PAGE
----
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Time Warner Cable Piloting Disgustingly Low Bandwidth Caps

Updated Dec 19th, 2018 6:00PM EST

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As we delve further into an age where more and more content is obtained and consumed digitally, Time Warner Cable seems to be doing everything it can to stifle progress. Residents of Beaumont, Texas are in for a treat later this week when Time Warner goes live with a new pilot for its cable internet customers. Under this pilot, cable internet customers will be limited to a measly 40 GB of traffic each month. The cost of service in Beaumont will still be $54.90 during this trial period, which by the way amounts to an astonishing $1.37 per gigabyte. The assumption of course is that internet subscribers who also choose VoIP or VOD services will see the 40 GB limitation lifted while the rest are left without an option to even pay an additional fee for more bandwidth. Heavy users such as those who embrace set top box offerings like Apple TV and Vudu are essentially given three choices in this scenario; Buy additional Time Warner services, stop using the internet as you have become accustomed or stop embracing these advancements in internet technology altogether. Do you currently consume all of your media via digital downloads? Buy a DVD. Do you enjoy the convenience and simplicity of online backup services such as Carbonite and Mozy? Buy an external hard drive. Time Warner Cable can’t single handedly reverse the exponential technology curve that the internet has bolstered, but it sure looks like they’re going to try.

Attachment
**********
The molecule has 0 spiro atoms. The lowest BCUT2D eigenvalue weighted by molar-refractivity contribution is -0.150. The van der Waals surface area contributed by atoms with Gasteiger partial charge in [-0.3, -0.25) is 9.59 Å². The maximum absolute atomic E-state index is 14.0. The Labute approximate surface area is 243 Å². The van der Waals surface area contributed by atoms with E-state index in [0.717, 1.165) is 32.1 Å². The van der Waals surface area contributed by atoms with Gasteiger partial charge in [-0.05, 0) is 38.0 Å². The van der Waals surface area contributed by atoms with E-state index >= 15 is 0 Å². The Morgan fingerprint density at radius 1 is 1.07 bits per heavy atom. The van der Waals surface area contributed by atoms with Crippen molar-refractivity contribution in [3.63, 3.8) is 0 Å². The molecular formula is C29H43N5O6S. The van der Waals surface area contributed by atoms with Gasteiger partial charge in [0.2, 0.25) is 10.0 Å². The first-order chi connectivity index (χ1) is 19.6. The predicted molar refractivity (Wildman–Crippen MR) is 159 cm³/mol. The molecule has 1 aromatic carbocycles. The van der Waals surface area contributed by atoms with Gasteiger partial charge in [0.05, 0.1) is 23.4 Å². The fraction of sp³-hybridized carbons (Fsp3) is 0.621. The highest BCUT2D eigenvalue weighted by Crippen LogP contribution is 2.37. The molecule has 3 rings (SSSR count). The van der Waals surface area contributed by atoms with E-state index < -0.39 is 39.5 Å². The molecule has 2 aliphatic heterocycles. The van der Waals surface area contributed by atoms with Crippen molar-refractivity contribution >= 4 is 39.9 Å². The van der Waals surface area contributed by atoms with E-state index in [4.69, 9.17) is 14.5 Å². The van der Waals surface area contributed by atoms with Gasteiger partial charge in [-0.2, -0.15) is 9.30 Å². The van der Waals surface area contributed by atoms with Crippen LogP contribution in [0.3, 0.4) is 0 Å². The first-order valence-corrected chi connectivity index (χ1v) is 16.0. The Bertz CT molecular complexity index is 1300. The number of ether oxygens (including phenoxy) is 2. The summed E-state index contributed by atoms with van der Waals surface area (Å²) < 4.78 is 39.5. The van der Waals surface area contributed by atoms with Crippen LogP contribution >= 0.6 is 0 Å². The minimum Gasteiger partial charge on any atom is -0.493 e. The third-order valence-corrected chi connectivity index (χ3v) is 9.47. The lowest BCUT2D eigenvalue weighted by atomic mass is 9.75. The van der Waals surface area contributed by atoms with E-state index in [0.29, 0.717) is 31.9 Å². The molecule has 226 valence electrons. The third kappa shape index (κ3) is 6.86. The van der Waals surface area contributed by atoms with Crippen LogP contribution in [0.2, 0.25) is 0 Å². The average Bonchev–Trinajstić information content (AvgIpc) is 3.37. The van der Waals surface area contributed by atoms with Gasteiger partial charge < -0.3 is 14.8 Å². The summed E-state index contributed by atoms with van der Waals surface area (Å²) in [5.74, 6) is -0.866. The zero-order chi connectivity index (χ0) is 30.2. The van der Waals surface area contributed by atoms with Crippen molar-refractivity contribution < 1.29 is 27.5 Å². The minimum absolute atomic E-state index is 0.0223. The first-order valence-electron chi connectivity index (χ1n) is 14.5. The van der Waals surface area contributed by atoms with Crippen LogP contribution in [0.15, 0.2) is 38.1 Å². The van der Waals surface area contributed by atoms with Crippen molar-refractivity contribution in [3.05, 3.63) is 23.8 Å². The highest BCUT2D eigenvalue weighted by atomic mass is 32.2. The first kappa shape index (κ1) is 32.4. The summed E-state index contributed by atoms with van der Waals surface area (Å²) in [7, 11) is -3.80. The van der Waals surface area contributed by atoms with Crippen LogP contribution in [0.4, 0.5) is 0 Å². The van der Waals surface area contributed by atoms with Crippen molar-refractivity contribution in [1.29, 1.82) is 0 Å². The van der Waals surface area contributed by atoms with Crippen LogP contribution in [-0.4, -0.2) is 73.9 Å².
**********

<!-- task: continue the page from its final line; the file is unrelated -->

Zach Epstein
Zach Epstein Executive Editor

Zach Epstein has been the Executive Editor at BGR for more than 10 years. He manages BGR’s editorial team and ensures that best practices are adhered to. He also oversees the Ecommerce team and directs the daily flow of all content. Zach first joined BGR in 2007 as a Staff Writer covering business, technology, and entertainment.

His work has been quoted by countless top news organizations, and he was recently named one of the world's top 10 “power mobile influencers” by Forbes. Prior to BGR, Zach worked as an executive in marketing and business development with two private telcos.